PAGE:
Prevent becoming a commercial casualty by avoiding current events debates


On February 14, 2018, a mass shooting occurred at Marjory Stoneman Douglas High School in Parkland, Florida. Seventeen people were killed and 17 more wounded. It seemed yet another tragic shooting of numerous innocent victims that provokes intense political and media interest for a few days and then is eclipsed by other events.

In this case, the Parkland shooting has gained a momentum that has grown in news coverage, causing a number a special interest groups to wade into the larger issues of second amendment rights, such as gun control, the culture of violence and mental health. On one side is a wide range of gun control proponents and on the other are those defending constitutional protections. The National Rifle Association (NRA) has quickly become the target of the outraged gun-control activists to which NRA supporters have responded with no less sulfuric vitriol. The emotional stridency of the debate has made it easier to shout and harder to hear. As a consequence, the benefit of a public conversation on these issues diminishes and the broader perspective is lost.

Into this Parkland vortex of grief, anger and recrimination are drawn a number of well-regarded companies who risk becoming commercial casualties. As with a number of organizations, the NRA offers its five million members discounts on airfares, hotels, car rentals and the like.

The pro-gun control movement has quickly targeted those companies offering NRA discounts demanding that they terminate their agreements with the NRA. A number of companies have complied, including car rental companies Enterprise, Alamo, National Car Rental, Hertz and Avis; Norton AntiVirus and LifeLock; MetLife; SimpliSafe, a home security company; and Best Western and Wyndham hotels.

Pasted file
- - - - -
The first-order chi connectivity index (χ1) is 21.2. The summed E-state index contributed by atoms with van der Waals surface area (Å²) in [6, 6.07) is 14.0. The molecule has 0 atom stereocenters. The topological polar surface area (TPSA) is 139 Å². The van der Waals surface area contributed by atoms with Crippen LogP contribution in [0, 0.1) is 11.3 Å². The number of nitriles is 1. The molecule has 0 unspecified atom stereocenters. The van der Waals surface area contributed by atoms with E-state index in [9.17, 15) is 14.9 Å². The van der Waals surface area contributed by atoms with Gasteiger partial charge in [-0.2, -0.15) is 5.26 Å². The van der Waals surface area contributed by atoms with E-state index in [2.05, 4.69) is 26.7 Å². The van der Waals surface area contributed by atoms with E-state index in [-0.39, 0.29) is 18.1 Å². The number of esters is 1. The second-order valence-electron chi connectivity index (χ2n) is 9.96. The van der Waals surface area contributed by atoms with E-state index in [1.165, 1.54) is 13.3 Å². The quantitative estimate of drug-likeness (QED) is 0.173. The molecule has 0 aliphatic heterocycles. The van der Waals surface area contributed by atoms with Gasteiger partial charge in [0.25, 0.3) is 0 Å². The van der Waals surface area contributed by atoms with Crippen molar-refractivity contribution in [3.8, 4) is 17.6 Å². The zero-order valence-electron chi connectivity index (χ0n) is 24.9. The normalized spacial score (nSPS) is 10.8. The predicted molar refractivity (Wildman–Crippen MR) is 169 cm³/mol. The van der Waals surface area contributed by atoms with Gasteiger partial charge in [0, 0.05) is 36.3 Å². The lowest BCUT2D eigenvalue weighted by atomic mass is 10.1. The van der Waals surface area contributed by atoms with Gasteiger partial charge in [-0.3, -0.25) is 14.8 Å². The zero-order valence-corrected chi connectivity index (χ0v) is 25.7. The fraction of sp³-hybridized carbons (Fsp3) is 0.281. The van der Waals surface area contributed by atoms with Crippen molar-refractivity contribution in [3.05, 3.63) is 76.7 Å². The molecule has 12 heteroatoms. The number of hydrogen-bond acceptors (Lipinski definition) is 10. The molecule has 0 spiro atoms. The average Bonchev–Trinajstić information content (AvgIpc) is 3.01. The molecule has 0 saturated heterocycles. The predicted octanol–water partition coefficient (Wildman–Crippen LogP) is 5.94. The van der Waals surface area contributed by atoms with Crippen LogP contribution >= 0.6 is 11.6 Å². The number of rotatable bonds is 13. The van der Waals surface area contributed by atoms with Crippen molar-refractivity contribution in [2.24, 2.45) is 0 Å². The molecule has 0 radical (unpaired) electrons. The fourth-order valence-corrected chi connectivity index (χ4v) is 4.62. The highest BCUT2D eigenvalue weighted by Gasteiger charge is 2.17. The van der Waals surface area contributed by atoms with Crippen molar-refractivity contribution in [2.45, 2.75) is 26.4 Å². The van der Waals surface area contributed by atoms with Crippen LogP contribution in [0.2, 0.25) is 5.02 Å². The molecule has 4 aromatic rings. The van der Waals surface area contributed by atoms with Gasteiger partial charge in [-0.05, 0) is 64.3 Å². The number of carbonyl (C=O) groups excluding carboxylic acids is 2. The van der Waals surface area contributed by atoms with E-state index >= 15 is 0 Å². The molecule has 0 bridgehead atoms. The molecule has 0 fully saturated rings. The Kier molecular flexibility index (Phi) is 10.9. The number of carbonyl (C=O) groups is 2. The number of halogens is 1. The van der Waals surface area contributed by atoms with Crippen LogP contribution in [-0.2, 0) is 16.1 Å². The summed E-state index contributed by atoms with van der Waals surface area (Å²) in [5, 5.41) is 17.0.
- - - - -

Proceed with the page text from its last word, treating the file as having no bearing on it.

Two companies of particular interest are Delta Airlines and FedEx.

Delta, headquartered in the State of Georgia, cut its ties with the NRA. As a result of popular outrage against Delta, the state legislature denied Delta a $50 million tax break. On the other side, FedEx refused to terminate its relationship with the NRA saying that “it’s a common carrier, and will not deny service based on political views or policy positions”. Needless to say, its decision was met with scandalized shock and numerous threats.

What are we to learn here?

Companies caught in these controversies quickly find themselves in a no-win situation. No matter what they decide, shareholder value will be put at risk. Once reason is replaced with passion, it is difficult explaining a corporate position. Questions such as, “Is it because you believe it’s okay to gun down children in school that you won’t support us?” are difficult to answer.

I have felt this pressure first hand. When I was working as a Canadian diplomat during the 1980’s in the US, I was charged with defending the Canadian seal hunt. A number of activists were promoting a boycott of Canadian products and tourism until the Canadian government banned the seal hunt. I would try to explain the economic importance of the seal hunt to Newfoundland fishermen (some of the finest people you could ever meet) and that the US conducted its own seal hunt in Alaska. The activists would respond by showing a picture of an adorable little seal pup being bashed on the head and asking, “So you like doing this, do you?” I could feel the rest of the audience turning colder than an arctic winter.


BOT who is behind this? Companies not only find themselves confronted with forceful and articulate activists backed by sympathetic media, but huge volumes of social media messages also deluge them. In many cases, this support is far overstated. BOTS, which are a particular type of computer-generated social media message, are the source of these messages. Those thousands of messages may not be from many real people but is one person’s handiwork alone.